The first one through Engel Stadium's black iron gates Monday evening, Bob Mulkey last called Chattanooga home in 1985. But that didn't stop him from leaving his Huntsville, Ala., residence in time to reach Engel before 4:30 on a toasty afternoon more reminiscent of August than June.
"I started coming here in 1964, when I was 7 years old," said Mulkey, who arrived with his wife, Treece, as he always does for University of Tennessee at Chattanooga football and basketball games. "I have so many great memories of this place. I just couldn't miss this."
Possibly determined to dress itself to the nines for Monday night's Southern League All-Star Game home run derby, perhaps still benefiting from the Jackie Robinson movie "42" having been partially filmed inside its high walls, the old gem rarely has looked better than it did for the homer contest.
But it's folks such as Mulkey, 56-year-old children who forever keep Engel young in their hearts, that make the 84-year-old structure still matter.
"I remember a game here in 1964," he said. "There were three inside-the-park home runs that day, and two of them were back-to-back. I remember [Hall of Fame third baseman] Brooks Robinson signing autographs here one time. And I remember [former Chattanooga Lookouts and Oakland Athletics pitcher] Matt Keough losing a no-hitter here in the ninth one night."
From his college days at UTC, he also has fond memories of a certain beverage special.
"On Moosehead Nights you could get beers for a quarter," Mulkey said with a smile. "They'd pour them out of the bottle into a cup right at your seat. The drinking age was 18 back then, so those 25-cent Mooseheads were every college kid's dream come true."
A former Covenant College professor whose photography talents have made him a fixture at Chattanooga sporting events for more than 30 years, Tim Evearitt has lived many a fine moment at Engel as both a baseball fan and a member of the working media.
"[Former major league catcher] Matt Stark met my son Tad here when Tad was 8 or 9," Evearitt recalled. "For several years he'd call Tad each winter to ask how he was doing, if he was making good grades, stuff like that. What a great guy."
A few years later, when Tad became a Lookouts bat boy -- "Instead of paying them, they'd take them on a road trip to Florida," Evearitt said -- former Lookout Chris Lombardozzi accidentally swatted the teenager across the bridge of his nose during batting practice.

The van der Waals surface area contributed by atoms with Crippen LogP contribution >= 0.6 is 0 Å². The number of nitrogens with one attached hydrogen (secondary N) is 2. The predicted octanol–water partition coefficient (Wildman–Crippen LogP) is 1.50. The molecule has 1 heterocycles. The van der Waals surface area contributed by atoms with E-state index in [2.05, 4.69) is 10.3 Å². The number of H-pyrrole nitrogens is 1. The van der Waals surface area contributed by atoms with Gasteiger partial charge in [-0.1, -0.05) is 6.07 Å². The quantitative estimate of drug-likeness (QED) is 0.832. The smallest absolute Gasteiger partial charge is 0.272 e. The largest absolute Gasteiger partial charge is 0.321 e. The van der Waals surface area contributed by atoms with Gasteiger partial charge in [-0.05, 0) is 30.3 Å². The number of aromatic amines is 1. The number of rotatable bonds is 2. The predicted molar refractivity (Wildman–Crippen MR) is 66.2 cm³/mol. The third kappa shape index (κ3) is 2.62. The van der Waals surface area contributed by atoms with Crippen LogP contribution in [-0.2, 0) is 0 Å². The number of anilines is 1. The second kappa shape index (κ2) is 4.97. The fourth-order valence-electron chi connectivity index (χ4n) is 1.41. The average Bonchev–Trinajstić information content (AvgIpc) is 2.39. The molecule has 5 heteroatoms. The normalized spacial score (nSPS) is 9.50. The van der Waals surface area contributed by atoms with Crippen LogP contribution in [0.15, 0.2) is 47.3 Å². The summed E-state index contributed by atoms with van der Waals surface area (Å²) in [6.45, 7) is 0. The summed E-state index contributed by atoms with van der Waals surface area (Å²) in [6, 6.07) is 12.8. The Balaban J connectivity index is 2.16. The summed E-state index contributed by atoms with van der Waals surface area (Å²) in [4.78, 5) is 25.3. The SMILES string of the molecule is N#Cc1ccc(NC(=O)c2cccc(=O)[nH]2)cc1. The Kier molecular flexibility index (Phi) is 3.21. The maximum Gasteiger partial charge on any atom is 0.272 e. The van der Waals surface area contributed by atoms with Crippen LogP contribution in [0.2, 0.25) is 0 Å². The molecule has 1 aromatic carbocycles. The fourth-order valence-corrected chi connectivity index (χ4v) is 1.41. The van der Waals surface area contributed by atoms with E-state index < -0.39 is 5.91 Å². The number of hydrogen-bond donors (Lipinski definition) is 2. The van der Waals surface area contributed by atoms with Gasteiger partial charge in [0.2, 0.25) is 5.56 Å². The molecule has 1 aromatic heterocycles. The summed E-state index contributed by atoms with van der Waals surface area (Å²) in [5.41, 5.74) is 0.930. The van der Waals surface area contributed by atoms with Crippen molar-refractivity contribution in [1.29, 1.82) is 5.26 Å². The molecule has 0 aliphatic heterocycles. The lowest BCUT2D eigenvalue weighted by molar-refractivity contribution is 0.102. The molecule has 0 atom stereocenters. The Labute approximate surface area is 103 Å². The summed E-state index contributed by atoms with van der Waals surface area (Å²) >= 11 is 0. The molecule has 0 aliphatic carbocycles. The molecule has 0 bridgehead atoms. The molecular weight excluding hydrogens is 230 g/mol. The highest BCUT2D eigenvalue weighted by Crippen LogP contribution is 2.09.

"Fortunately, it wasn't serious," Evearitt said. "But I was definitely a little nervous when I was asked to report to the training room and I couldn't find Tad."
There have been days and nights when a Chattanoogan couldn't find anything better to do anywhere than drop by Engel. Such as the time in 1931 that the New York Yankees arrived for an exhibition game and a 17-year-old girl named Jackie Mitchell struck out Lou Gehrig and Babe Ruth. Or the night in 1936, at the height of the Great Depression, that 24,624 fans somehow jammed into a stadium built to hold half that. They weren't there for Joe Engel's baseball team, however, but for a chance to win a house. Stunningly, the winning ticket wasn't at the game.
More recently, Michael Jordan's odd attempt at pro baseball in 1994 brought 14,137 fans to the second oldest minor league park in the country (behind Birmingham's Rickwood Field) and forced temporary seating and fencing to be constructed.
Like everyone who's ever played in Engel except Harmon Killebrew, Jordan failed in every attempt to hit the ball the required 471 feet needed to clear the center-field fence.
Yet the memories don't center on baseball for everyone, no matter how much Martha Penney's late father, Joe Weidner, loved the sport.
"We grew up in Glenmore," she said. "We could literally run right down Third Street to the stadium. I don't remember what food cost at the stadium, but I remember we could get four Krystals and a Coke for a quarter."
Her best memory of those times in the 1950s?
"There was the Mars [gas] station behind the left-field wall," she said. "If someone in our family said something really strange, something that was really 'out there,' we'd say, 'That's farther out there than the Mars station.'"
Her daughter Mandy Penney's best memory is even less related to baseball.
"The Jimmy Buffett concert is something I'll never forget," she said of that early 1980s show.
So they've all walked through those gates at one time or another, everyone from Babe Ruth to Michael Jordan to the Beach Boys. But it's still, thankfully, best known for baseball, even though the Lookouts haven't played there since 1999.
"I was in the Knothole Gang," Doug Fisher said of Joe Engel's kids club, one of his most successful and beloved concepts.
"Once a year they'd have Knothole Night for kids in the Knothole Baseball League and you got to be in a parade at the stadium. It would be a shame if they ever tore this place down."
Its paint once more bright and crisp, its field clear of weeds and debris as befitting a structure listed on the National Register of Historic Places, its ownership now in the hands of UTC, Engel just needs a full-time baseball team to call it home.
But until that day comes, the sentiments of Mulkey should continue to inspire and enthuse those considering its future. Said the man who drove more than 90 minutes to be the first in line: "We're here because of Engel. If the home run derby had been at the new stadium, we wouldn't have come up."
Contact Mark Wiedmer at firstname.lastname@example.org